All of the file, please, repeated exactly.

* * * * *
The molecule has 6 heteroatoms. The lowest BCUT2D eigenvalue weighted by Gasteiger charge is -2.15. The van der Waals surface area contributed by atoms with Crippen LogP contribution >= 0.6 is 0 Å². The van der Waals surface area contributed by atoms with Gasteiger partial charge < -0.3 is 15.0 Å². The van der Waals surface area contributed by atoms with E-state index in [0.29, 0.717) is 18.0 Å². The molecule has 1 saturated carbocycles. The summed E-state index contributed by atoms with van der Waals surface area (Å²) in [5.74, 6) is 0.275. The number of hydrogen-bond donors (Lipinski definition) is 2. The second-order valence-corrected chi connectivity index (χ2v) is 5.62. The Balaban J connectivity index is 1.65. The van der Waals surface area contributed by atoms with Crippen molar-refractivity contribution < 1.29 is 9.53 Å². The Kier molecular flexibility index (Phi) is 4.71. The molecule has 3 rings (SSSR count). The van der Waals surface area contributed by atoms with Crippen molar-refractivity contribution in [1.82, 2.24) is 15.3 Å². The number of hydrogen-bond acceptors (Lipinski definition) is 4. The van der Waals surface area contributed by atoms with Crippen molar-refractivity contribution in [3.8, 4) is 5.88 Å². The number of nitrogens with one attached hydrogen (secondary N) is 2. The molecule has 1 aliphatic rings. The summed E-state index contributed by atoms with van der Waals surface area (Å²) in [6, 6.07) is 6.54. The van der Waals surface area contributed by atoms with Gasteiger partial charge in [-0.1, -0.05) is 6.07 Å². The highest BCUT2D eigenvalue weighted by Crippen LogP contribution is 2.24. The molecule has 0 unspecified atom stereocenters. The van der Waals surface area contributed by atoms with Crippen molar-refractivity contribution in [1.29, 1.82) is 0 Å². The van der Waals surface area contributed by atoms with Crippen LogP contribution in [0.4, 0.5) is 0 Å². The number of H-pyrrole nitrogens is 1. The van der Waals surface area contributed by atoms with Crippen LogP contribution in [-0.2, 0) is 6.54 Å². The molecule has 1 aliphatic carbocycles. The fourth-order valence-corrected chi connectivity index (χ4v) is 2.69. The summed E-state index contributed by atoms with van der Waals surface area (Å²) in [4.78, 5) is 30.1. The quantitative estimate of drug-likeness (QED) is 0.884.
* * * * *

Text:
The molecule has 6 heteroatoms. The lowest BCUT2D eigenvalue weighted by Gasteiger charge is -2.15. The van der Waals surface area contributed by atoms with Crippen LogP contribution >= 0.6 is 0 Å². The van der Waals surface area contributed by atoms with Gasteiger partial charge < -0.3 is 15.0 Å². The van der Waals surface area contributed by atoms with E-state index in [0.29, 0.717) is 18.0 Å². The molecule has 1 saturated carbocycles. The summed E-state index contributed by atoms with van der Waals surface area (Å²) in [5.74, 6) is 0.275. The number of hydrogen-bond donors (Lipinski definition) is 2. The second-order valence-corrected chi connectivity index (χ2v) is 5.62. The Balaban J connectivity index is 1.65. The van der Waals surface area contributed by atoms with Crippen molar-refractivity contribution < 1.29 is 9.53 Å². The Kier molecular flexibility index (Phi) is 4.71. The molecule has 3 rings (SSSR count). The van der Waals surface area contributed by atoms with Crippen molar-refractivity contribution in [1.82, 2.24) is 15.3 Å². The number of hydrogen-bond acceptors (Lipinski definition) is 4. The van der Waals surface area contributed by atoms with Crippen molar-refractivity contribution in [3.8, 4) is 5.88 Å². The number of nitrogens with one attached hydrogen (secondary N) is 2. The molecule has 1 aliphatic rings. The summed E-state index contributed by atoms with van der Waals surface area (Å²) in [6, 6.07) is 6.54. The van der Waals surface area contributed by atoms with Gasteiger partial charge in [-0.1, -0.05) is 6.07 Å². The highest BCUT2D eigenvalue weighted by Crippen LogP contribution is 2.24. The molecule has 0 unspecified atom stereocenters. The van der Waals surface area contributed by atoms with Crippen molar-refractivity contribution in [1.29, 1.82) is 0 Å². The van der Waals surface area contributed by atoms with Crippen LogP contribution in [0.4, 0.5) is 0 Å². The number of H-pyrrole nitrogens is 1. The van der Waals surface area contributed by atoms with Crippen LogP contribution in [-0.2, 0) is 6.54 Å². The molecule has 1 aliphatic carbocycles. The fourth-order valence-corrected chi connectivity index (χ4v) is 2.69. The summed E-state index contributed by atoms with van der Waals surface area (Å²) in [4.78, 5) is 30.1. The quantitative estimate of drug-likeness (QED) is 0.884.